The history of Black Americans and Black human beings of the diaspora is layered, rich and full of wisdom regarding resilience; migrational adaption; the navigation of systemic structures; and countless stories of family, pride, ancestry and lineage. In America, millions of people were forced onto this land, but as the centuries unfolded and Black American received their freedom and autonomy, people from African countries began to migrate and settle into the country as immigrants. The weaving of our experiences, of birthright and bloodline, can and should be explored well into the future so we as a people may understand the purpose of our presence on American soil.
Three books, either recently published or soon to be released, document, examine and celebrate the multifaceted substratum of the Black experience.
Africans in Harlem: An Untold New York Story by Boukary Sawadogo (Fordham University Press)
Author of “Africans in Harlem,” Boukary Sawadogo, assistant professor of cinema studies and Black studies at the City College of New York, has carefully crafted the history of African immigration in Harlem. Fordham University Press says: “‘Africans in Harlem’ reveals how African immigrants have transformed Harlem economically and culturally as they too have been transformed. It is also a story about New York City and its self-renewal by the contributions of new human capital, creative energies, dreams nurtured and fulfilled, and good neighbors by drawing parallels between the history of the African presence in Harlem with those of other ethnic immigrants in the most storied neighborhood in America.”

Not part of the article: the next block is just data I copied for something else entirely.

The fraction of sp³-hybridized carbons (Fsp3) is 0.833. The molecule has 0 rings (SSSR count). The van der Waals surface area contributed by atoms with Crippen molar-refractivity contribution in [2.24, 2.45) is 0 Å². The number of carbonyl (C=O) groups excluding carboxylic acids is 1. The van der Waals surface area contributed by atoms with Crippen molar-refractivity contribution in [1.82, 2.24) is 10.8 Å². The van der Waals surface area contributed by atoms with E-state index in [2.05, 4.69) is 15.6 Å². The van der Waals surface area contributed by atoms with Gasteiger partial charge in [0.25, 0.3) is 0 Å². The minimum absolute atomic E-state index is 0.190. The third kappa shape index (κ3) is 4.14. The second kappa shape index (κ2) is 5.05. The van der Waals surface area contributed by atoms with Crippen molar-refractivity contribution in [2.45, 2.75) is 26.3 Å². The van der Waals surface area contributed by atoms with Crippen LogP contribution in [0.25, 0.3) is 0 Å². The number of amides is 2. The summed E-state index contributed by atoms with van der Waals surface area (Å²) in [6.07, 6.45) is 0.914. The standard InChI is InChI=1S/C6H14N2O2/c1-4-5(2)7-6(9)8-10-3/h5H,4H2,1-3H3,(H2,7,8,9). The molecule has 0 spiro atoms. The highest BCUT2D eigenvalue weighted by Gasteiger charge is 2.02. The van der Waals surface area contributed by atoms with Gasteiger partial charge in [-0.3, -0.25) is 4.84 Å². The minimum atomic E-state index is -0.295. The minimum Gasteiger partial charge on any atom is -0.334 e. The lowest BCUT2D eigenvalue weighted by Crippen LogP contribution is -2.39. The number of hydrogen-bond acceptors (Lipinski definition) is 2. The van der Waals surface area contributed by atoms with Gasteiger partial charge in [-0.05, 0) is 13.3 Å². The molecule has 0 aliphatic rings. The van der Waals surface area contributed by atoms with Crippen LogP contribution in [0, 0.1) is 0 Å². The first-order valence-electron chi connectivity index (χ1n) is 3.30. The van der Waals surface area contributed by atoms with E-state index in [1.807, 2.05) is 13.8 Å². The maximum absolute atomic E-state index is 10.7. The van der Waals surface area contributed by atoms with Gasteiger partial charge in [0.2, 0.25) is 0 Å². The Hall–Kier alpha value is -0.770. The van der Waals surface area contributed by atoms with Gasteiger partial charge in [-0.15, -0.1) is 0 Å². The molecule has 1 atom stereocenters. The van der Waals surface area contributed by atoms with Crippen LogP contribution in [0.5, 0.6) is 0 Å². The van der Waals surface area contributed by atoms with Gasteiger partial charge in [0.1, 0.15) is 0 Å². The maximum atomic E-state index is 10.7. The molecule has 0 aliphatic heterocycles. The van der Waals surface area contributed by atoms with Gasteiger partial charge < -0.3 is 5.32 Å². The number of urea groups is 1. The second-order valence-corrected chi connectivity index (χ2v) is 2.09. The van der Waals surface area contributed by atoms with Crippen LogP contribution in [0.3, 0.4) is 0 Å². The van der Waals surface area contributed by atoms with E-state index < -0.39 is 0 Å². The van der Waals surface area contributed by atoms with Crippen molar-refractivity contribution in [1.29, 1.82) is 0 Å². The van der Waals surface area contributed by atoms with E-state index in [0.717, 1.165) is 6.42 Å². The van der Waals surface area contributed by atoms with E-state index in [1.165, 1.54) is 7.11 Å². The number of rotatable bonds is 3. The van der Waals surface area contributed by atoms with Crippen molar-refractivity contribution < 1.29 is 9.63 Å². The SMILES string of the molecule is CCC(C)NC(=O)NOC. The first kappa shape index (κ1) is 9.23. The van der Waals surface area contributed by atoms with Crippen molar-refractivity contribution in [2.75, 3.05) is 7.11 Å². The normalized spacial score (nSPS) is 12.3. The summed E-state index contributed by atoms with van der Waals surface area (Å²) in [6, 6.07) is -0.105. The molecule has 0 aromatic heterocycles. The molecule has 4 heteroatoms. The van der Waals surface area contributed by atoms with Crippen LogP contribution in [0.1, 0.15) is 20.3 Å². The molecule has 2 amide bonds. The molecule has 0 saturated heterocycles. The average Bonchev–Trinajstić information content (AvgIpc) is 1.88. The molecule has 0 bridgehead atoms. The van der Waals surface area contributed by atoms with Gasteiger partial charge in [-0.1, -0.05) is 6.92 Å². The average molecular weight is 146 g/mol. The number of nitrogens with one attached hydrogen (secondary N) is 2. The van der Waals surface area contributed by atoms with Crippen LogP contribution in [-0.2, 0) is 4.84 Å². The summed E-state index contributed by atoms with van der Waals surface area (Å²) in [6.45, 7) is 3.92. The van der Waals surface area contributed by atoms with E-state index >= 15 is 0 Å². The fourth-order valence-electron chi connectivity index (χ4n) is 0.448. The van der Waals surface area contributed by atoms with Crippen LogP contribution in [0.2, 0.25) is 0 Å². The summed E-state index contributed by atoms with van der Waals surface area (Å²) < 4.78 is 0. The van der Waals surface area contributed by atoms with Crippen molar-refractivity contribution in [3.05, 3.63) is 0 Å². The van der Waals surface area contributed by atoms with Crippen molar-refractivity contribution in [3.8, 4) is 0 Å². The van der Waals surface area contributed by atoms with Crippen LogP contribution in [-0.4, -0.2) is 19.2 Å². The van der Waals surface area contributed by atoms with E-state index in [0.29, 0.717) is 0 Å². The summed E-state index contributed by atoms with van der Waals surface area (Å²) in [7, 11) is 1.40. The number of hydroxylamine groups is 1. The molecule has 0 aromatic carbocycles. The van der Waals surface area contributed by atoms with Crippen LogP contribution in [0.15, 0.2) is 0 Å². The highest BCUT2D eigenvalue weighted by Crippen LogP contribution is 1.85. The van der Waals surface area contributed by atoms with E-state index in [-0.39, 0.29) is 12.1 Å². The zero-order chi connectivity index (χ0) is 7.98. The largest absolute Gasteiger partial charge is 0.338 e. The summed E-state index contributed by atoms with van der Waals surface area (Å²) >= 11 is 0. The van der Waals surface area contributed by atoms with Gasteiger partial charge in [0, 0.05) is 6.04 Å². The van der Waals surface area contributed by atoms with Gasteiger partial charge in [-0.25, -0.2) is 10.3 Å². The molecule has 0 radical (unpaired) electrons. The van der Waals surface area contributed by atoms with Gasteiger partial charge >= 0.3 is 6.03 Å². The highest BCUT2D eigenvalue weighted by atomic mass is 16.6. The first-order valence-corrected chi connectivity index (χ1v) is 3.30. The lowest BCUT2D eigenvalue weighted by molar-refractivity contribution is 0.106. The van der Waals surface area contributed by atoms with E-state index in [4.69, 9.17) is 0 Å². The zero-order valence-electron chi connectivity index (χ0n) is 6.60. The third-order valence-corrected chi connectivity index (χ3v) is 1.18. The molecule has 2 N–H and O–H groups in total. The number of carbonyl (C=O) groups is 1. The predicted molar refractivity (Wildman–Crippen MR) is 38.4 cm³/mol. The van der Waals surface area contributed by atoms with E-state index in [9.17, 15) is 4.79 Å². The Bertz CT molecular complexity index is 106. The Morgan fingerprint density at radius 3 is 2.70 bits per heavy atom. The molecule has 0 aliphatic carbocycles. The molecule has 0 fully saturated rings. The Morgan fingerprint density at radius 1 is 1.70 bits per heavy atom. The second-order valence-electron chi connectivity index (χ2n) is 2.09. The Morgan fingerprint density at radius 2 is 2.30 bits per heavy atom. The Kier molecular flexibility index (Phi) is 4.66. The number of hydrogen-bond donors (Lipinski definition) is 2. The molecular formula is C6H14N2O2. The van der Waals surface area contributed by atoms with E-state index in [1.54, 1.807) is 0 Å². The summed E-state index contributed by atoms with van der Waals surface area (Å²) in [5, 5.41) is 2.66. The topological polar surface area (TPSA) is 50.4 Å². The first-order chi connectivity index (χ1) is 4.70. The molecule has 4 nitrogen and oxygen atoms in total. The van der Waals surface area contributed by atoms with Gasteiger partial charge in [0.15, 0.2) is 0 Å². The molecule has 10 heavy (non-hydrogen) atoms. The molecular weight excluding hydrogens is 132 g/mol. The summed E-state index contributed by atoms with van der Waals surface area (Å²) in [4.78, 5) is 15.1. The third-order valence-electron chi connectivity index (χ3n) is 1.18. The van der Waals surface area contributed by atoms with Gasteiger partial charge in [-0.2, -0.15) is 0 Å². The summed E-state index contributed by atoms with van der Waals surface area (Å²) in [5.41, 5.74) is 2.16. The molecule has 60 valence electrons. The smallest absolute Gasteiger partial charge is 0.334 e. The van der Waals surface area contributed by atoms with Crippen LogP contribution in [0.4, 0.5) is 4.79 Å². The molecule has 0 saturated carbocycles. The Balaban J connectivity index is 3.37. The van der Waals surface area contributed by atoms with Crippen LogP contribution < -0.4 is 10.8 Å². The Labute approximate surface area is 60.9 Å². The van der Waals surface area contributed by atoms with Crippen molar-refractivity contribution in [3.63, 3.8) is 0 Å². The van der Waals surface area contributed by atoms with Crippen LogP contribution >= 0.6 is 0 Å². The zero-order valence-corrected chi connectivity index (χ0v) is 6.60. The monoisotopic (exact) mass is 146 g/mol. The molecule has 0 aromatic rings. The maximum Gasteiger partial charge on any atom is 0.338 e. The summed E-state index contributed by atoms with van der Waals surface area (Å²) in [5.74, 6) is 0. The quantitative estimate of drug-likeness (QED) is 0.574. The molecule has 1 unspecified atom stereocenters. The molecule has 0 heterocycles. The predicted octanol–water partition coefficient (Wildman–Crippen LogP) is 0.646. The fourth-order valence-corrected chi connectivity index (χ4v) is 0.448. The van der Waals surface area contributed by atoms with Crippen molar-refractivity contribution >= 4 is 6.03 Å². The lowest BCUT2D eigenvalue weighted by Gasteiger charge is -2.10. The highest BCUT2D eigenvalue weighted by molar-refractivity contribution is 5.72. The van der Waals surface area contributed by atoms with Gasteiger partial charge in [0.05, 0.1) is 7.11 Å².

Under the Skin: The Hidden Toll of Racism on American Lives and on the Health of Our Nation by Linda Villarosa (Doubleday)
Linda Villarosa, author, journalist and former executive editor of Essence magazine, has written a vital text about the under-examined effects of racism on the health of the Black community. Doubleday says: “Black people live in dirtier, more polluted communities due to environmental racism and neglect from all levels of government. And, most powerfully, Villarosa describes the new understanding that coping with the daily scourge of racism ages Black people prematurely. Anchored by unforgettable human stories and offering incontrovertible proof, ‘Under the Skin’ is dramatic, tragic and necessary reading.”
Trailblazers, Black Women Who Helped Make America Great: American Firsts/American Icons by Lyah Beth LeFlore-Ituen (2Leaf Press)
Trailblazers is an expansive and enlightening collection that highlights the accomplishments of Black women leaders and visionaries. 2Leaf Press says: “The second volume of the [six-part] ‘Trailblazers’ series features women who are visual artists, women who served their country as elected officials or working in government, and composers, songwriters, and conductors. Each of these sections is preceded by an introduction, which provides insight into these women’s stories in a historical timeline. This volume includes biographical essays of eighty-five women, illuminating the significant role each have played in shaping America’s greatness, accompanied by powerful photographs that help illustrate who they are.”
Leave a comment